The most special moment of life for a woman and the loved ones, is when a new life is brought into the world. Giving birth to a child is sacred and bringing a healthy child in the world holds utmost importance, ensuring safety to the mother’s health as well. Maternal health needs to be taken care of during pregnancy and pre and post childbirth. Despite medical advancements and progress, death of women during and following pregnancy and/or childbirth is at a strikingly high rate with approx. 28700 deaths reported in 2020. Healthcare professionals have an active and responsible role in ensuring a safe and healthy delivery experience for the mother and child.

The decision to deliver a child through vaginal delivery or caesarean section depends on various factors that a healthcare professional has to consider in the best interest of the mother and the offspring. Though, generally vaginal delivery is considered safe, advisable, and preferred option for delivery, many a times conditions might not warranty a safe delivery. In such an event, a caesarean section becomes necessary.

Continue reading this blog to know more about the factors that determine and contribute in deciding caesarean section as the best option for child delivery.

What Is a Caesarean Section (C-Section)?

C-Section is a surgical procedure for a delivery of a child through an incision in the mother’s abdomen and uterus. Unlike vaginal delivery, one can plan and schedule a surgery. The incision made could be either vertical (the incision is from the belly bottom to the pubic hairline) or horizontal (the incision is across the pubic hairline).

Factors Determining the Need for Surgical procedure

C-Section could be either a medical need to avoid any risks and complications to the mother and child, or elective and scheduled as a preferred choice. The healthcare professional may decide to have a C-Section in the following conditions.

  • Stalled labour- Delay in labour, also called prolonged labour, is when the mother is unable to progress with the delivery once gone into labour, either during the first phase or the second. The condition could be either the cervix (a canal connecting the uterus and the vagina) that starts to open but does not open fully or when the baby does not move down the canal, even after the cervix is opened.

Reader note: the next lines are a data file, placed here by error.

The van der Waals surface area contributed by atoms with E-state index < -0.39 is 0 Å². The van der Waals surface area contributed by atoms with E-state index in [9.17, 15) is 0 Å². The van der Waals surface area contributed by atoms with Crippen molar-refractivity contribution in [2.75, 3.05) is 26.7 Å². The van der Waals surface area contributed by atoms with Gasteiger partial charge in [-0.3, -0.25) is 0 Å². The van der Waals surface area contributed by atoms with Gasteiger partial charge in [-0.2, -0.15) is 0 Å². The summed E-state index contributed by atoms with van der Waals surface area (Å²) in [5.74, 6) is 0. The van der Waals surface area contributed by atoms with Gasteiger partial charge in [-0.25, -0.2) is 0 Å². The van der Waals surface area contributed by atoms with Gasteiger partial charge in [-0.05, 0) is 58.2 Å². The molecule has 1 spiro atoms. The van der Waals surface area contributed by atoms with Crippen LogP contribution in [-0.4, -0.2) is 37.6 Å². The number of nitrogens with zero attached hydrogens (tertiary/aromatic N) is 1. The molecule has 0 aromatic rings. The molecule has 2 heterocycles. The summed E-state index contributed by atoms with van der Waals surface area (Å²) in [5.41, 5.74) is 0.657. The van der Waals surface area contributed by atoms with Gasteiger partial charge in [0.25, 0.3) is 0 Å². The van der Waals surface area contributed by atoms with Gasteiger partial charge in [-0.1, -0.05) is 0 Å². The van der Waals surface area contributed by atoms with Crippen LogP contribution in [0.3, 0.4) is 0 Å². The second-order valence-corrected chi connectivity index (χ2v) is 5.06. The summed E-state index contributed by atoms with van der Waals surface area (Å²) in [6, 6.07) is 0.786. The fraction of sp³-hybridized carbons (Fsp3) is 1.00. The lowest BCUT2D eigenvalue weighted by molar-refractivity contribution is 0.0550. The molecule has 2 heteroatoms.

• Fetal distress- When the baby does not get enough oxygen, that may result in the heart rate slowing down below the healthy fetal heart rate.
  • Abnormal fetal positioning- Head-down or head-first toward the canal is the ideal condition for a normal delivery. However, at times the babies may have a breech (feet towards the canal) or transverse (shoulder or side first towards the canal) position.
  • Cord prolapses- When the umbilical cord slips through the cervix and into the vagina before the baby enters the birth canal. This creates pressure on the cord depriving the baby of blood flow, that may result into an emergency situation requiring a C-section to save the life of the baby.
  • Health issues- Health issues of the baby at the time of birth, like congenital heart diseases, or excess fluid in the brain require a caesarean to avoid risk to the baby. Similarly, any issue with maternal health as gestational diabetes, high blood pressure, heart diseases require a C-section surgery.
  • Multiple babies- The need for C-section arises in cases of multiple babies, there are more chances of prolonged labour, abnormal positioning of the fetal or one or more large babies.
  • Placenta issues- Placenta (a structure that develops in the uterus that enables the exchange of oxygen and nutrients between the mother and the fetus). At times the placenta may cover the part or whole of the birth canal (placenta previa) or it may prematurely get detached from the uterus before childbirth. In either case, caesarean delivery becomes necessary.
  • Previous C-Section- Previous caesarean is one of the reasons, the mother may not be able to have a normal delivery the second time. However, this does not necessarily mean that one has to go through C-section surgery. A normal delivery may be possible if the health of the mother shows low-delivery risks.


Before planning a C-section, one must consult the doctor and stay informed about the why and what to expect during the procedure. Any queries and concerns regarding the procedure must be asked to ensure that they are addressed satisfactorily. All the myths surrounding the need for C-section surgery be removed through awareness about pregnancy and related matters.

A surgical procedure might be a need in certain circumstances for a safe childbirth. However, like any surgical procedure its carries risks, that need to be taken into consideration, especially while opting for it as a preferred choice. Future pregnancies and maternal health often get affected due to C-Sections; hence the decision should be a well thought out decision. Stay informed and be aware of all the issues concerning a safe and healthy pregnancy and childbirth experience.


Cesarean Section | Johns Hopkins Medicine
Maternal health (

How useful was this post?

0 / 5. Vote count: 0

No votes so far! Be the first to rate this post.


Comments are closed.